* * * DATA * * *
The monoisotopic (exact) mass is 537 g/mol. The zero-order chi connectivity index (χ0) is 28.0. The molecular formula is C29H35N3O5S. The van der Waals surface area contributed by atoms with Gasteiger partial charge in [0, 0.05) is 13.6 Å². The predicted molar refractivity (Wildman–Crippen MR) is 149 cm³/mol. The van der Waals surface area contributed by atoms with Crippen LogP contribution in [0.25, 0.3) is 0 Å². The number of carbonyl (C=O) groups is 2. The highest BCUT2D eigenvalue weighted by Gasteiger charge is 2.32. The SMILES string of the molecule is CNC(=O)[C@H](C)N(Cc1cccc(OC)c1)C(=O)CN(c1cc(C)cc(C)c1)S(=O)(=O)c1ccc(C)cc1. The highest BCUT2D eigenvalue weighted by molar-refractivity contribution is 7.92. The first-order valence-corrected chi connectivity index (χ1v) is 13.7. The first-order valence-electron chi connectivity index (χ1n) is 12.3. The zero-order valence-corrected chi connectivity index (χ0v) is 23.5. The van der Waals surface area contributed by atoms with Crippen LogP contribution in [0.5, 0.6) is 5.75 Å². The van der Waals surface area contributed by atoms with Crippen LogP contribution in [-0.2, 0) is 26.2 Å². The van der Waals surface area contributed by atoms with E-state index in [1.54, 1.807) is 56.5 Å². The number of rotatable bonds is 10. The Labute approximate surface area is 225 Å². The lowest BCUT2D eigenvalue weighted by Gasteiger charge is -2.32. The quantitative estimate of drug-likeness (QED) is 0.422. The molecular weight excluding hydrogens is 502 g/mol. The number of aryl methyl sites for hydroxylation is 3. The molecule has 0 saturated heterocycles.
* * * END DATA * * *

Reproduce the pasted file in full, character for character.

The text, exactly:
The monoisotopic (exact) mass is 537 g/mol. The zero-order chi connectivity index (χ0) is 28.0. The molecular formula is C29H35N3O5S. The van der Waals surface area contributed by atoms with Gasteiger partial charge in [0, 0.05) is 13.6 Å². The predicted molar refractivity (Wildman–Crippen MR) is 149 cm³/mol. The van der Waals surface area contributed by atoms with Crippen LogP contribution in [0.25, 0.3) is 0 Å². The number of carbonyl (C=O) groups is 2. The highest BCUT2D eigenvalue weighted by Gasteiger charge is 2.32. The SMILES string of the molecule is CNC(=O)[C@H](C)N(Cc1cccc(OC)c1)C(=O)CN(c1cc(C)cc(C)c1)S(=O)(=O)c1ccc(C)cc1. The highest BCUT2D eigenvalue weighted by molar-refractivity contribution is 7.92. The first-order valence-corrected chi connectivity index (χ1v) is 13.7. The first-order valence-electron chi connectivity index (χ1n) is 12.3. The zero-order valence-corrected chi connectivity index (χ0v) is 23.5. The van der Waals surface area contributed by atoms with Crippen LogP contribution in [0.5, 0.6) is 5.75 Å². The van der Waals surface area contributed by atoms with Crippen LogP contribution in [-0.2, 0) is 26.2 Å². The van der Waals surface area contributed by atoms with E-state index in [1.54, 1.807) is 56.5 Å². The number of rotatable bonds is 10. The Labute approximate surface area is 225 Å². The lowest BCUT2D eigenvalue weighted by Gasteiger charge is -2.32. The quantitative estimate of drug-likeness (QED) is 0.422. The molecular weight excluding hydrogens is 502 g/mol. The number of aryl methyl sites for hydroxylation is 3. The molecule has 0 saturated heterocycles.